Why learn a foreign language? Everybody speaks English! This is quite a common attitude amongst native English speakers. It is clear to see why people can draw such a conclusion when popular tourist destinations gear things towards the British and Americans; when most of our music and television is in English and foreign celebrities speak to us in their second language. So yes, English is the most spoken language on the planet, but with 30% of the world’s population having it as a first, second or third language, you can’t exactly say that is everybody.
But what about the benefits of being able to communicate in another language? What can it do for you?
“Language learning is life enhancing. It opens the doors to possibilities and experiences which are not available to those who are restricted to the knowledge of one language.”
Language lies at the heart of communication. It means you can build new relationships with interesting people and learn about the things others do differently in their countries and realise, in fact, in many ways we are the same. We all celebrate New Year but isn’t it fascinating to know that while we are letting off fireworks and singing ‘Auld Lang Syne’, in Denmark they are breaking dishes off their neighbours’ doors and in the Philippines they are wearing polka dots!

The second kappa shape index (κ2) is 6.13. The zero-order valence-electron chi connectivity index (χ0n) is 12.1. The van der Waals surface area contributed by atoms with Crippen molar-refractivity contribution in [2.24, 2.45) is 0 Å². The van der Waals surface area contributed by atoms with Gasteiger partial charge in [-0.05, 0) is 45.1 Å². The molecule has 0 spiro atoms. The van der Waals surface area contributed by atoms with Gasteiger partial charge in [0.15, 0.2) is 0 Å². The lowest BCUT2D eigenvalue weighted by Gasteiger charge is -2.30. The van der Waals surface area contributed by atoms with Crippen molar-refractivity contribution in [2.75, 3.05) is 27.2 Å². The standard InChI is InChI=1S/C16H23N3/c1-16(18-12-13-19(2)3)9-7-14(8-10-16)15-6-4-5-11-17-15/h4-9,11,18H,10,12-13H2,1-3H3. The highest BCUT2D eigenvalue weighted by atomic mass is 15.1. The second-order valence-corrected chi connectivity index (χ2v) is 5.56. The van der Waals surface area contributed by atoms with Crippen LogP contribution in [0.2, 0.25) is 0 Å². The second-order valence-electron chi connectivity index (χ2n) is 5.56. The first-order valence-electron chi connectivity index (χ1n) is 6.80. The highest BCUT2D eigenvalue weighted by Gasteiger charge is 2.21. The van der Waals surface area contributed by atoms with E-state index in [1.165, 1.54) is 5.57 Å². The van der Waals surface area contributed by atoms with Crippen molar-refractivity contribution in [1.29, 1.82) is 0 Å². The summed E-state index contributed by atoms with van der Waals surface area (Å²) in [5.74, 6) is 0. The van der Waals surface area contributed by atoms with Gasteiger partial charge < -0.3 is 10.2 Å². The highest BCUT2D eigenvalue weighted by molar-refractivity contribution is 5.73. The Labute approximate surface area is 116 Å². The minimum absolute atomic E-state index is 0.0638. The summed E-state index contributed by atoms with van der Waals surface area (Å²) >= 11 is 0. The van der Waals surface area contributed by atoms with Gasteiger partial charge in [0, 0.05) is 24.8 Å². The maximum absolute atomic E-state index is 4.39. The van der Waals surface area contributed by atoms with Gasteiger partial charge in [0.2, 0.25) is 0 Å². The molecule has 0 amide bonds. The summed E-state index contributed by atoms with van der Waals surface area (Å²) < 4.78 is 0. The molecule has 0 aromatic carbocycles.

Another good reason is your career. Employers in want people with another language. It doesn’t matter what kind of field you work in. And they are prepared to pay you more than someone without. Plus you can get to travel, see amazing sights and brag about it on Facebook. That’s why it complements all other subjects at GCSE and A level.
Languages are complicated, logical and illogical. They make you think and are challenging. But in the end extremely rewarding and loads of fun! So…